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From Sean Bell to Jateik Reed to Ramarley Graham, the NYPD has long had a very strained relationship with young men of color.
The New York Civil Liberties Union feels that these cases emphasize the need for reform in the NYPD. The organization says that current policing tactics disproportionately target blacks and latinos. NYCLU Executive Director Donna Lieberman chatted with Runnin’ Scared about how the Trayvon Martin incident affects civil rights and law enforcement in the city. (Runnin’ Scared also reached out to the NYPD for comment. We’ll update if we hear back.)
Runnin’ Scared: The Trayvon Martin case took place in Sanford, Fla., but has prompted nationwide protest. But how does this shooting specifically relate to New York?
Donna Lieberman: The Trayvon Martin case has galvanized public concern about a terrible fact of life that has been a problem for communities of color for years. Here in New York City, the police department treats black people — particularly young black men and other young people of color — as suspicious by virtue of the communities they live in, the way they dress, and the color of their skin.
The now public recognizes that what happened to Trayvon Martin at the hands of a vigilante gunman could well happen to any number of young African-American men at the hands of the New York City police.
Runnin’ Scared: What else?
Lieberman: The public is now far more likely to question NYPD actions: the racially lopsided stop-and-frisk program and its housing equivalents, operation clean halls and vertical patrols, and the excessive misdemeanor marijuana arrests.
Runnin’ Scared: How do marijuana arrests relate to this issue?
Lieberman: It’s particularly helpful in understanding the racial biases, because that’s one of the few areas where we have long term scientific data about who sells and uses marijuana. Whites use and sell far more marijuana than do African-Americans and latinos, and this gives undermine the police commissioner’s constant refrains: ‘That we go where the crime is.’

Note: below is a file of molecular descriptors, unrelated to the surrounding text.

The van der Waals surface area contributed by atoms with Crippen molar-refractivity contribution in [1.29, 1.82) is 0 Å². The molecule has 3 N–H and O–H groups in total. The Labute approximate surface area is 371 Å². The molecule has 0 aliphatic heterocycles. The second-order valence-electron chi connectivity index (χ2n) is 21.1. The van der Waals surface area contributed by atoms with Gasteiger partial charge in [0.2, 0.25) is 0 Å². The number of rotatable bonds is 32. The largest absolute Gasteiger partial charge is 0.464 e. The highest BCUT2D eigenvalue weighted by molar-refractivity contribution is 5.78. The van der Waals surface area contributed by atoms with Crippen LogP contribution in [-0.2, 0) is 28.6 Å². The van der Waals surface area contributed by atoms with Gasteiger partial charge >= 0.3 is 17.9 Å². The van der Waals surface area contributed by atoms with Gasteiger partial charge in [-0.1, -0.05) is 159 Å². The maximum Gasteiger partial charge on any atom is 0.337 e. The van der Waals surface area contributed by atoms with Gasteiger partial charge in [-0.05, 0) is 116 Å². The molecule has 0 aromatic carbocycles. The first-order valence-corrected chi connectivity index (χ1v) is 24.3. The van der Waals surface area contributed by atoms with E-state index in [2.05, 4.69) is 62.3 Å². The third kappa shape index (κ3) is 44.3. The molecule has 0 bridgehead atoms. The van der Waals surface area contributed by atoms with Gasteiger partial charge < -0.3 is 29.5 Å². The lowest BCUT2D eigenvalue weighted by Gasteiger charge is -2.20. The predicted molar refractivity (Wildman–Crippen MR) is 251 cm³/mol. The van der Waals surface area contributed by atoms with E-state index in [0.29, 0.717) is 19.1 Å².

Not so with marijuana, for sure, and also not so in terms of stop-and-frisk. Eighty-eight percent of the people who are stopped by the police department that takes a ‘zero-tolerance’ approach do not receive even a summons.
Runnin’ Scared: If this is the case, why hasn’t there been reform?
Lieberman: In New York, at least, our police commissioner has said time and again that he believes that it’s appropriate to put officers in the communities where there’s a lot of crime. This transforms life in communities of color into one that is not free, and where parents have to teach their adolescent children how to survive an encounter with the police. The police department, which claims to be data driven, has not in fact provided data to establish a connection between stop-and-frisks and reduced crime, but we do know that it makes community members feel less safe from police and it also undermines the trust that is critical to effective policing.
Runnin’ Scared:How else has this impacted relationships between cops and community members?
Lieberman: If people are treated as suspects in every encounter with the police, then it’s reasonable that they would not want to go to the police for help or to assist them. It’s really hard to document, but it’s people not wanting to interact with the police. It’s not coming forward as witnesses. It’s not reporting crimes. It’s not helping them with investigations where they have evidence.
Runnin’ Scared: Is there more information on these relationships?
Lieberman: The New York Civil Liberties Union is in the midst of a survey. We’re analyzing the results of a survey of attitudes and experience with the police. It’s our prediction that what will emerge is a tale of two cities — that if you are white, the policeman will be perceived as your friend but if you’re a person of color, particularly if you are young, the view will be far different.
Runnin’ Scared: How do you hope New York changes in response to Trayvon Martin’s death?
Lieberman: We hope that this will prompt the public and city officials to insist on greater accountability, greater transparency, and greater oversight.
Runnin’ Scared: What can be done to fix the relationship between cops and communities of color?
Lieberman: There are some procedural fixes that might ameliorate police-community interactions, like requiring police officers to hand out business cards whenever they stop somebody so that asking for an officer’s name and badge number does not create a flashpoint for conflict. Also, requiring that police officers provide the equivalent of Miranda warnings in appropriate situations, letting individuals know that they do not have to consent to a search when there is not sufficient justification. There’s legislation, too, to create an inspector general that would provide oversight.